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Thread: Pump outflow port size

1. Pump outflow port size

Newbie here...

I just purchased a cottage property on a lake. The lake is the water source and the water system was working when I took possession. However, after shutting down the hydro panel after a visit the pump lost prime during the week. I suspect a problem with the foot valve which I will change. I want to change the set up so I can prime it easier but I forgot to measure the size of the outlet port so I can pick up the parts before heading north for the weekend.

The pump is a Mastercraft 3/4 hp. By the way, vertical lift from the lake to the pump is about 12 feet. The pressure tank is at the cottage about 100 ft up a 45 degree hill.

I couldn't find specs for this pump in the internet, but I'm guessing the outflow port size is known to veterans on this forum.

I plan to put a valve above the elbow for priming. There is a valve above the pump with a piece of garden hose attached which I presume was use to verify that the pump was primed and pumping, but that might not be its purpose.

Any advice and suggestions would be greatly appreciated.

I hope these pictures taken during inspection help...

2. Given the Hypotenuse of 100 feet and the angle of 45 degrees, I calculate the rise to be 70 feet. At .43 PSI per foot, you are losing 30 PSI at the cabin. I would suggest that you change out that jet pump for a submersible.

Anyway... that was not the advice you came here for. To prime the pump after replacing the footvalve, I suggest you pour the water into the pipe up at the cabin and bleed off any air at the hose bib near the pump.

3. I believe that is a 1" elbow on top. You can change that out to a tee. Then you can put a valve or a plug in top of the tee for priming. With 30 PSI loss going up the hill, I am not sure that pump can get to 50 PSI at the tank for shutting off. If it can't shut off, you will need to lower the setting of the pressure switch to maybe 20/40.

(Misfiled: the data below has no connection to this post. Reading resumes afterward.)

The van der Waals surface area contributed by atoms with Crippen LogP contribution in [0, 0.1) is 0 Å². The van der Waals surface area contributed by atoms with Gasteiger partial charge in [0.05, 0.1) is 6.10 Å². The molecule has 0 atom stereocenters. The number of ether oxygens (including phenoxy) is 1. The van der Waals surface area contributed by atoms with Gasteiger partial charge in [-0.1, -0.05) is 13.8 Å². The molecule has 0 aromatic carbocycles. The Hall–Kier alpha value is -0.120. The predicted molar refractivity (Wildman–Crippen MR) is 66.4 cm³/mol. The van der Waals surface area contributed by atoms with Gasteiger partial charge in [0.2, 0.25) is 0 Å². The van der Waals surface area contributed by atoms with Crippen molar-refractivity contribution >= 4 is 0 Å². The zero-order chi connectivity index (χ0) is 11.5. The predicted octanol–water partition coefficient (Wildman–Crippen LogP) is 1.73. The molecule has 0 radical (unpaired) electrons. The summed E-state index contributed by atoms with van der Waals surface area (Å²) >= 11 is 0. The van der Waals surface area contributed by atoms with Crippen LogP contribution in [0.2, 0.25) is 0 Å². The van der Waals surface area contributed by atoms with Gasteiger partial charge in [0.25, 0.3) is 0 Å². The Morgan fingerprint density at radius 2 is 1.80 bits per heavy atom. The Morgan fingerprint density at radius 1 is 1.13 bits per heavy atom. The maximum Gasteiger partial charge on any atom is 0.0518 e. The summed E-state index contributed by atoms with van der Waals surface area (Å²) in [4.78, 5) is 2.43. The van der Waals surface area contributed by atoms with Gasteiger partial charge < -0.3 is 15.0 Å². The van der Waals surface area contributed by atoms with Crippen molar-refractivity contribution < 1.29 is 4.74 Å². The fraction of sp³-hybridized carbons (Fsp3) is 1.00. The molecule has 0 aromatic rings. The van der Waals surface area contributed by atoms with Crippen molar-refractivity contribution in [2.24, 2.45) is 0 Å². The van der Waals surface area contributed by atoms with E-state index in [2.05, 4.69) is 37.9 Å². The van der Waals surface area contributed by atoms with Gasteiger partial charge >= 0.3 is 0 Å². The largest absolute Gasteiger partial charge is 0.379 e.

4. Thanks for the info. I didn't really want to hear that advice to prime at the cabin. That's a long way to carry water uphill by the bucketfull, but if that's what it takes, that's what I'll do. I don't recall seeing a valve for this purpose but I can install one. Someone (not on this forum) suggested I needed to prime from just above the pump down to the foot valve and the pump could push the water uphill from there. That's probably not true.

When the system was working I didn't notice the pump coming on an unusual amount, so I think the system is basically ok except for (I'm guessing) a leaking foot valve. Once I get it primed and running I might leave the power to the pump on until I drain the system for the winter. I don't like leaving the pump on when I'm not there but once I get it primed I don't want it to drain out again.

What's your opinion about leaving the power on for a week at a time when no one is there?

5. Originally Posted by tedr
Thanks for the info. I didn't really want to hear that advice to prime at the cabin. That's a long way to carry water uphill by the bucketfull, but if that's what it takes, that's what I'll do.
I went on the assumption that you could drive to the cabin and not have to cart water by hand up the hill. A 30 PSI head on the pump would make for easy priming.

I would put a shutoff at the tank inlet and turn off the power. Then the tank will be a nice reservoir to prime the pump.

6. Originally Posted by LLigetfa
I went on the assumption that you could drive to the cabin and not have to cart water by hand up the hill. A 30 PSI head on the pump would make for easy priming.

I would put a shutoff at the tank inlet and turn off the power. Then the tank will be a nice reservoir to prime the pump.
LLigetfa:

I really appreciate your help. I can drive to the cottage so, yes, I can bring water with me. I'm not sure how much I need, but I can figure that out. There is a shut off valve a few feet above the pump on the cottage side that I could close before turning off the hydro. I didn't know what it was for, but it would keep water in the long supply line as well as the tank.

Before running water in the cottage I could start the pump and see if water is available at the hose bib just past the pump. If so, no problem. If not, could I simply open the shut off above the pump and let the water line and tank back fill the pump and the supply line to the lake? Maybe wait a minute, then start the pump?

I'm sorry about all the questions - I'm pretty good at some other things but clearly have a lot to learn about pumps and plumbing.

7. Ja, the 100 feet of 1" pipe could supply 4 gallons of water for priming via gravity plus whatever there may be in the pressure tank.

8. Valveman presented the best and simplest solution
I believe that is a 1" elbow on top. You can change that out to a tee. Then you can put a valve or a plug in top of the tee for priming. With 30 PSI loss going up the hill, I am not sure that pump can get to 50 PSI at the tank for shutting off. If it can't shut off, you will need to lower the setting of the pressure switch to maybe 20/40.
.